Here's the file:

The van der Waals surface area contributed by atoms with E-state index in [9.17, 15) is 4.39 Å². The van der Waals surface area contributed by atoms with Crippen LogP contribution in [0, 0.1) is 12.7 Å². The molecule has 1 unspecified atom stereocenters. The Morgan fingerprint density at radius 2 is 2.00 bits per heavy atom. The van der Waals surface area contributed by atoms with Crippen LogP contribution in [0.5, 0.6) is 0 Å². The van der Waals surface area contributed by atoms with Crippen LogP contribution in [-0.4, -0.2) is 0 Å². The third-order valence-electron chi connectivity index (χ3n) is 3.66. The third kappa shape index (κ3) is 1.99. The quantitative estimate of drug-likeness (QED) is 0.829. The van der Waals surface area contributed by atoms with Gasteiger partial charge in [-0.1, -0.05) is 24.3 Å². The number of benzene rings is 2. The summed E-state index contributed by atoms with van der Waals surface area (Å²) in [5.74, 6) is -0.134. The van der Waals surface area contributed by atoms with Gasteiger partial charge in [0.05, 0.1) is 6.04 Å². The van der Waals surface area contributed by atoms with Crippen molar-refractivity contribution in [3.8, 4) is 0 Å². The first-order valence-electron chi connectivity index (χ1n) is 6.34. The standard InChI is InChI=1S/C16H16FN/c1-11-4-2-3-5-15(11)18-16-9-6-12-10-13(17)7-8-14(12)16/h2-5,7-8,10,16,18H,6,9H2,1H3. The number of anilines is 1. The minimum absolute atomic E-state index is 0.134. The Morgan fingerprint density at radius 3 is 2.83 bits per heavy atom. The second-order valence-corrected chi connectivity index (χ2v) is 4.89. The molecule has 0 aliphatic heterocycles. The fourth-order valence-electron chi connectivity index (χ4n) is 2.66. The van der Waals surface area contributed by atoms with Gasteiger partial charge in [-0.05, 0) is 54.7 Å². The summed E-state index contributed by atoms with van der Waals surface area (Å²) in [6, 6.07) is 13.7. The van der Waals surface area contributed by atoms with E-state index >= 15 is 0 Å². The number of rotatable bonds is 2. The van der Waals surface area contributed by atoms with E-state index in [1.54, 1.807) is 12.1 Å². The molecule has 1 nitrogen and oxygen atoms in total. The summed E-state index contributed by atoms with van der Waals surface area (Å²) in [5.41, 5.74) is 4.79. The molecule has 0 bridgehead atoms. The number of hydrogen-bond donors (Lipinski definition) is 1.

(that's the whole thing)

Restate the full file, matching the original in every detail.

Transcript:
The van der Waals surface area contributed by atoms with E-state index in [9.17, 15) is 4.39 Å². The van der Waals surface area contributed by atoms with Crippen LogP contribution in [0, 0.1) is 12.7 Å². The molecule has 1 unspecified atom stereocenters. The Morgan fingerprint density at radius 2 is 2.00 bits per heavy atom. The van der Waals surface area contributed by atoms with Crippen LogP contribution in [0.5, 0.6) is 0 Å². The van der Waals surface area contributed by atoms with Crippen LogP contribution in [-0.4, -0.2) is 0 Å². The third-order valence-electron chi connectivity index (χ3n) is 3.66. The third kappa shape index (κ3) is 1.99. The quantitative estimate of drug-likeness (QED) is 0.829. The van der Waals surface area contributed by atoms with Gasteiger partial charge in [-0.1, -0.05) is 24.3 Å². The number of benzene rings is 2. The summed E-state index contributed by atoms with van der Waals surface area (Å²) in [5.74, 6) is -0.134. The van der Waals surface area contributed by atoms with Gasteiger partial charge in [0.05, 0.1) is 6.04 Å². The van der Waals surface area contributed by atoms with Crippen molar-refractivity contribution in [3.8, 4) is 0 Å². The first-order valence-electron chi connectivity index (χ1n) is 6.34. The standard InChI is InChI=1S/C16H16FN/c1-11-4-2-3-5-15(11)18-16-9-6-12-10-13(17)7-8-14(12)16/h2-5,7-8,10,16,18H,6,9H2,1H3. The number of anilines is 1. The minimum absolute atomic E-state index is 0.134. The Morgan fingerprint density at radius 3 is 2.83 bits per heavy atom. The second-order valence-corrected chi connectivity index (χ2v) is 4.89. The molecule has 0 aliphatic heterocycles. The fourth-order valence-electron chi connectivity index (χ4n) is 2.66. The van der Waals surface area contributed by atoms with Gasteiger partial charge in [-0.05, 0) is 54.7 Å². The summed E-state index contributed by atoms with van der Waals surface area (Å²) in [6, 6.07) is 13.7. The van der Waals surface area contributed by atoms with E-state index >= 15 is 0 Å². The number of rotatable bonds is 2. The van der Waals surface area contributed by atoms with E-state index in [1.54, 1.807) is 12.1 Å². The molecule has 1 nitrogen and oxygen atoms in total. The summed E-state index contributed by atoms with van der Waals surface area (Å²) in [5.41, 5.74) is 4.79. The molecule has 0 bridgehead atoms. The number of hydrogen-bond donors (Lipinski definition) is 1.